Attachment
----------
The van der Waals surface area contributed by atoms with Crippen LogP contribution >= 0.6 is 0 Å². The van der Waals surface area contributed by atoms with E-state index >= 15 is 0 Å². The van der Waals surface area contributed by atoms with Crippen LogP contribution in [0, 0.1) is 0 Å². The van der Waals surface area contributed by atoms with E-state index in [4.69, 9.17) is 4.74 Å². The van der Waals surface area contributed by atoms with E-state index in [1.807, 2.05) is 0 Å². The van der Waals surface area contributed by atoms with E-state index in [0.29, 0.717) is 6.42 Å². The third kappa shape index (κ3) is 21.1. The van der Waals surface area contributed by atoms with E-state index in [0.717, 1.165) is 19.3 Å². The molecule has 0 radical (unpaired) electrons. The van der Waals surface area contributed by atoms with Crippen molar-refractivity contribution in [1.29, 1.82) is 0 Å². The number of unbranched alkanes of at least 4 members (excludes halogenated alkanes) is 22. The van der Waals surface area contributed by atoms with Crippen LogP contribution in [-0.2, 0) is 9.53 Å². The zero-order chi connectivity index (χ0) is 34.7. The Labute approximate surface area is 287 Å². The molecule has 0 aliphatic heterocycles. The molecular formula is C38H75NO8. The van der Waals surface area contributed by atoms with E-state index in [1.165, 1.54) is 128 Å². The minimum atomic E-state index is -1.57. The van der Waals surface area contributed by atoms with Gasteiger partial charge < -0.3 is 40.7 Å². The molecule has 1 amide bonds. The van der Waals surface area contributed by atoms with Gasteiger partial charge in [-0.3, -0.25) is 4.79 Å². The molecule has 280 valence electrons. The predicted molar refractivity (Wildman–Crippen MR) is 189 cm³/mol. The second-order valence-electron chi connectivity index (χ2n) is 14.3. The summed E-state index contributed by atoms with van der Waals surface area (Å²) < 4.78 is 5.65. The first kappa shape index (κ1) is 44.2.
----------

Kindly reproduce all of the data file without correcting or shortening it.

The van der Waals surface area contributed by atoms with Crippen LogP contribution >= 0.6 is 0 Å². The van der Waals surface area contributed by atoms with E-state index >= 15 is 0 Å². The van der Waals surface area contributed by atoms with Crippen LogP contribution in [0, 0.1) is 0 Å². The van der Waals surface area contributed by atoms with E-state index in [4.69, 9.17) is 4.74 Å². The van der Waals surface area contributed by atoms with E-state index in [1.807, 2.05) is 0 Å². The van der Waals surface area contributed by atoms with E-state index in [0.29, 0.717) is 6.42 Å². The third kappa shape index (κ3) is 21.1. The van der Waals surface area contributed by atoms with E-state index in [0.717, 1.165) is 19.3 Å². The molecule has 0 radical (unpaired) electrons. The van der Waals surface area contributed by atoms with Crippen molar-refractivity contribution in [1.29, 1.82) is 0 Å². The number of unbranched alkanes of at least 4 members (excludes halogenated alkanes) is 22. The van der Waals surface area contributed by atoms with Crippen LogP contribution in [-0.2, 0) is 9.53 Å². The zero-order chi connectivity index (χ0) is 34.7. The Labute approximate surface area is 287 Å². The molecule has 0 aliphatic heterocycles. The molecular formula is C38H75NO8. The van der Waals surface area contributed by atoms with E-state index in [1.165, 1.54) is 128 Å². The minimum atomic E-state index is -1.57. The van der Waals surface area contributed by atoms with Gasteiger partial charge < -0.3 is 40.7 Å². The molecule has 1 amide bonds. The van der Waals surface area contributed by atoms with Gasteiger partial charge in [-0.3, -0.25) is 4.79 Å². The molecule has 280 valence electrons. The predicted molar refractivity (Wildman–Crippen MR) is 189 cm³/mol. The second-order valence-electron chi connectivity index (χ2n) is 14.3. The summed E-state index contributed by atoms with van der Waals surface area (Å²) < 4.78 is 5.65. The first kappa shape index (κ1) is 44.2.